Did you know that Avobenzone is the most used sunscreen ingredient in the world? It has been around since 1871 and it is so widely used because of its ability to provide protection from the entire UVA range. It works by absorbing UVA rays and converting them into a less damaging form of heat, but lately it has been getting a lot of bad press. Critics say it should be avoided because of its instability and endocrine-disruption potential. But is all this true or is Avobenzone one of those ingredients that’s been unfairly maligned?
Is Avobenzone stable?
No, Avobenzone (also known as Parsol 1789 and butyl methoxydibenzoylmethane) is not stable, which means that it breaks down very quickly when exposed to light. In fact, it is rendered almost completely ineffective within just one hour! Sounds pretty useless, doesn’t it? Well, it is on its own, but luckily Avobenzone is often used with photo-stabilising ingredients, such as Octocrylene, and technologies like Helioplex, SunSure and AvoTriplex, that help it last longer. However, photostabilizers can increase the risk of skin irritation. It is also important to remember that all chemical sunscreen ingredients degrade overtime which is why doctors recommend to reapply sunscreens every two hours or so.
Is Avobenzone an endocrine-disruptor?
But what really seems to concern consumers about Avobenzone is its endocrine-disruptor potential. Although this can seem quite scary, there really isn’t anything to worry about. That’s because its endocrine-disrupting abilities are “several orders of magnitude lower than that of the natural estrogens”. In fact, there are lots of plants extracts that have a higher potential to disrupt the endocrine system, but somehow they never seem to attract negative attention because we are lead to believe that if something is natural, then it can’t be dangerous. I don’t mean to say that all plants extracts are dangerous either because they’re not, only that the fact something has endocrine-disrupting abilities doesn’t automatically makes it dangeorus. In any case, those of Avobenzone are really negligible and nothing you should be worrying about.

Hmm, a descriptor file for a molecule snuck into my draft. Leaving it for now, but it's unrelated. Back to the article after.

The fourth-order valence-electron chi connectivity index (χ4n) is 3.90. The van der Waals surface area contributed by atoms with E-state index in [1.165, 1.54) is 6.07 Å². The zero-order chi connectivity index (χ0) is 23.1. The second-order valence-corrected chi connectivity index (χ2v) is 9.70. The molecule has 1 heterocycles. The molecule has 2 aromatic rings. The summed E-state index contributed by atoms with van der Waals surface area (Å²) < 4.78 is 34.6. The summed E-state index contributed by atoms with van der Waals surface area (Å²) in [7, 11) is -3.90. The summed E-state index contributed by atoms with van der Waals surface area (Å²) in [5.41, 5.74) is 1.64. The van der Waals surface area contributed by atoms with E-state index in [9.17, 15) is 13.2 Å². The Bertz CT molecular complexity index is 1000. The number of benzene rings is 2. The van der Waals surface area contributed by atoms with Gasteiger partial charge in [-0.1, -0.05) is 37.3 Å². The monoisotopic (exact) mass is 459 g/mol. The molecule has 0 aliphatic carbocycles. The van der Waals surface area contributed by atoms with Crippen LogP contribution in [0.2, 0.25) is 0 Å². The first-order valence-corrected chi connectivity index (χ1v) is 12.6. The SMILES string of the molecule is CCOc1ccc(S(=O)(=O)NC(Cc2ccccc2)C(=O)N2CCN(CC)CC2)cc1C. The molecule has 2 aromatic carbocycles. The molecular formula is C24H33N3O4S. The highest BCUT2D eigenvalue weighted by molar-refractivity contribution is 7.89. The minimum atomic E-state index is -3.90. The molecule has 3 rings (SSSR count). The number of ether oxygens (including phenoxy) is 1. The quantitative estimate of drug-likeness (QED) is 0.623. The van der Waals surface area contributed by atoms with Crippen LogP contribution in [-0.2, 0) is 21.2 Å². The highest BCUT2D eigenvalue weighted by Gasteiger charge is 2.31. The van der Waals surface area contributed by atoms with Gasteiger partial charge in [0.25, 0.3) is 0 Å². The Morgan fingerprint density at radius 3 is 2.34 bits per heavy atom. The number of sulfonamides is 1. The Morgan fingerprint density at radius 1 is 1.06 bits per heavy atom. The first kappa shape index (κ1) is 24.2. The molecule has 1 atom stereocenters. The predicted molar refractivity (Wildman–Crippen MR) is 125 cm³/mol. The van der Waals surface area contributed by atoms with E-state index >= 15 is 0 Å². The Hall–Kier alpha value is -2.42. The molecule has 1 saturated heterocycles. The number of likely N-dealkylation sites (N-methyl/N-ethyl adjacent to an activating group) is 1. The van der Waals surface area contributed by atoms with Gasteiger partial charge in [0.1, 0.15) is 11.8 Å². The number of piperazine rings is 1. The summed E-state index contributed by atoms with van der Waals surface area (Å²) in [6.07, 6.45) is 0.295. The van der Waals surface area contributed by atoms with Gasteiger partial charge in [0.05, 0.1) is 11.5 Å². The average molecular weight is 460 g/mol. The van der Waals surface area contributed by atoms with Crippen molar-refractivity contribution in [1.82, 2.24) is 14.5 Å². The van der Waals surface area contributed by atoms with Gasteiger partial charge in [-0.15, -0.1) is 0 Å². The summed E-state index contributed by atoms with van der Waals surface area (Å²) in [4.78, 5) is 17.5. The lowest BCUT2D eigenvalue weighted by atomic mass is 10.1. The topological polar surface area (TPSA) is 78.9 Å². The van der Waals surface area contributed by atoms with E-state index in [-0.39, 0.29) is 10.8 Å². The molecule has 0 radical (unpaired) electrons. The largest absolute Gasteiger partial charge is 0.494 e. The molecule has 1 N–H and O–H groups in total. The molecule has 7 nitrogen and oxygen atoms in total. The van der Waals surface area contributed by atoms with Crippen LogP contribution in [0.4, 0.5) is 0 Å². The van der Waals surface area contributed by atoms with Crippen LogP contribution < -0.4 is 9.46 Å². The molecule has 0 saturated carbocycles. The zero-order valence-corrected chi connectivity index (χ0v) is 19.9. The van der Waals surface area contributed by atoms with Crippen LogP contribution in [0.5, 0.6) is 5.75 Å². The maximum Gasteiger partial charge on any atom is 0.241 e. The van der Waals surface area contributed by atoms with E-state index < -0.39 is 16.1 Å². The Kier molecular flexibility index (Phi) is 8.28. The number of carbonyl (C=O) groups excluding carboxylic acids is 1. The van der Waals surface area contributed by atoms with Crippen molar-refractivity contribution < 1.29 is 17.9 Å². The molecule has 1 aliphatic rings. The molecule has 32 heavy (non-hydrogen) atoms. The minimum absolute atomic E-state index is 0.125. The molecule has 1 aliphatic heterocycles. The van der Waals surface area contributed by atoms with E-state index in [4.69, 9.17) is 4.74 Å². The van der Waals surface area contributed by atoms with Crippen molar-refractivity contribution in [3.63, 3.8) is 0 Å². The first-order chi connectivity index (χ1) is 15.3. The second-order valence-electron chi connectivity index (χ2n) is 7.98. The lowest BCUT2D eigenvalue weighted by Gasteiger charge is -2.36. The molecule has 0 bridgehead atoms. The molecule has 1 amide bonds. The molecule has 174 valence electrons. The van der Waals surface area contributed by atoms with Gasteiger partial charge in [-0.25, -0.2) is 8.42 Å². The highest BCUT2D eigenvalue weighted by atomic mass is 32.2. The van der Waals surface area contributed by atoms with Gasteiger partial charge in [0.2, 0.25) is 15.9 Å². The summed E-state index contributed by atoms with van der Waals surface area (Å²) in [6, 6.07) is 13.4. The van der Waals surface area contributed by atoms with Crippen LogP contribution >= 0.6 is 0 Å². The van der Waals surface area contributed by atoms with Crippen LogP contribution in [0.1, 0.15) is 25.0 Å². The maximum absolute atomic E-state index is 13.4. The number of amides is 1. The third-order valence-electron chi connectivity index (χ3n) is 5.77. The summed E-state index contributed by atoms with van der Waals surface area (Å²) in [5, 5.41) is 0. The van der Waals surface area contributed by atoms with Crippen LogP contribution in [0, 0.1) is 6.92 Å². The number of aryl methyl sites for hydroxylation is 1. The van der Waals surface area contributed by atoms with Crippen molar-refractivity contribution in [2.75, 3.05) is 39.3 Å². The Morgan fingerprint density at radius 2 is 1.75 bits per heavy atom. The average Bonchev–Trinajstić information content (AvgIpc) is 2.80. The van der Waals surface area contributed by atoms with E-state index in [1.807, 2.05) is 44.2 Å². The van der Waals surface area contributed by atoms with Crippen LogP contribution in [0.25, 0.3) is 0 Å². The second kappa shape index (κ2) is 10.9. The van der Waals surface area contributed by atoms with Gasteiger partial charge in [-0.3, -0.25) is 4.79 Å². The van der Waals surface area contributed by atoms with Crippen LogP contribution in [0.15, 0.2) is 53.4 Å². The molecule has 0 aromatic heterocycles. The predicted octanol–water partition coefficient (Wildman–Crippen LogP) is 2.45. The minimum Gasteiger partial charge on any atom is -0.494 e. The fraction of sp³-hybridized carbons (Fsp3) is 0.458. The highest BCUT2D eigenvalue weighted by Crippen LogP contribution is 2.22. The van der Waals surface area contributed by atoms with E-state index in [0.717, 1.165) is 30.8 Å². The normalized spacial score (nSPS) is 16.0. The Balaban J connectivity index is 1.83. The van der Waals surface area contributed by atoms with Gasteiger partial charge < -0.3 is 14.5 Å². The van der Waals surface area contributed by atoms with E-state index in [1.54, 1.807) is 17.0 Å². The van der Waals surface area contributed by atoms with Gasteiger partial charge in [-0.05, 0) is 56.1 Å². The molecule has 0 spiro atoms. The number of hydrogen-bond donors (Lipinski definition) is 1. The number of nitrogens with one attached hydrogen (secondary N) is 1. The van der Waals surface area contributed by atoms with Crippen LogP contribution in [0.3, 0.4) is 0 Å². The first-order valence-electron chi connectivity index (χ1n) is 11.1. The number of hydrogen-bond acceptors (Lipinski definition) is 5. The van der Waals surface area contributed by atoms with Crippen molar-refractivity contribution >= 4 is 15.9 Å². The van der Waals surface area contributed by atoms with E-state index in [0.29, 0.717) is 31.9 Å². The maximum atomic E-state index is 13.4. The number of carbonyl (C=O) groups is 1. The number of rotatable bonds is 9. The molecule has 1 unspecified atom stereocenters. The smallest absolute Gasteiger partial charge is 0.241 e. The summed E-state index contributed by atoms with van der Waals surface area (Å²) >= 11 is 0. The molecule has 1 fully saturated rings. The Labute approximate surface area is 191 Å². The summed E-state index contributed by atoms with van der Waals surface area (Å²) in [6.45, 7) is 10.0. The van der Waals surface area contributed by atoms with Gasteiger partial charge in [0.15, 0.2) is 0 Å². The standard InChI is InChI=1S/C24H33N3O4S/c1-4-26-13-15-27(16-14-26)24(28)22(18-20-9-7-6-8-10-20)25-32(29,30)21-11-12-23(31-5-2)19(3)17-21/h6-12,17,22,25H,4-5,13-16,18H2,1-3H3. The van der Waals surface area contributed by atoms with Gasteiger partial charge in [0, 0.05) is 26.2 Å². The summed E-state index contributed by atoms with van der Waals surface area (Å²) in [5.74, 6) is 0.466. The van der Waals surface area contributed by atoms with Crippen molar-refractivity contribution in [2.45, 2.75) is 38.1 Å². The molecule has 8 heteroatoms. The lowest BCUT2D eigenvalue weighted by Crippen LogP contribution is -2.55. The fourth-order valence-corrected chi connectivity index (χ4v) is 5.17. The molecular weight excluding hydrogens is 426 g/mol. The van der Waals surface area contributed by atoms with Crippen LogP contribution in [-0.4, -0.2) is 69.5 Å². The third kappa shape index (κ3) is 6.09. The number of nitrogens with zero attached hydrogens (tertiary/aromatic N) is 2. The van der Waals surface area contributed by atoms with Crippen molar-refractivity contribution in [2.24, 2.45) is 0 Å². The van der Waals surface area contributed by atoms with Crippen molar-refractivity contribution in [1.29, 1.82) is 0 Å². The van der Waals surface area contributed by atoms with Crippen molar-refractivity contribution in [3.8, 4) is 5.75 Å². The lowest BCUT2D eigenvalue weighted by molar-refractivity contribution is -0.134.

Is Avobenzone absorbed by the body?
Although there is no research showing that Avobenzone is toxic or dangerous for human health, a study has found that this ingredient is absorbed by the body and secreted into urine. Because of it, it is recommended not to use Avonenzone on children and pregnant women. As a precautionary measure, it is best to use on them physical sunscreens, ie those with Titanium Dioxide and Zinc Oxide, which are gentler, less irritating and haven’t been shown to be secreted into urine.
The Bottom Line
Overall, Avobenzone is a great UVA filter when used in conjunction with ingredients that help stabilize it, which is usually the case. Its potential to disrupt the endocrine system is so minimal to be negligible. However, Avobenzone can be absorbed by the body and, while there is no proof that it is toxic, it should still be avoided by children and pregnant women as a precautionary measure.
Do you use products with Avobenzone or do you prefer to avoid this ingredient?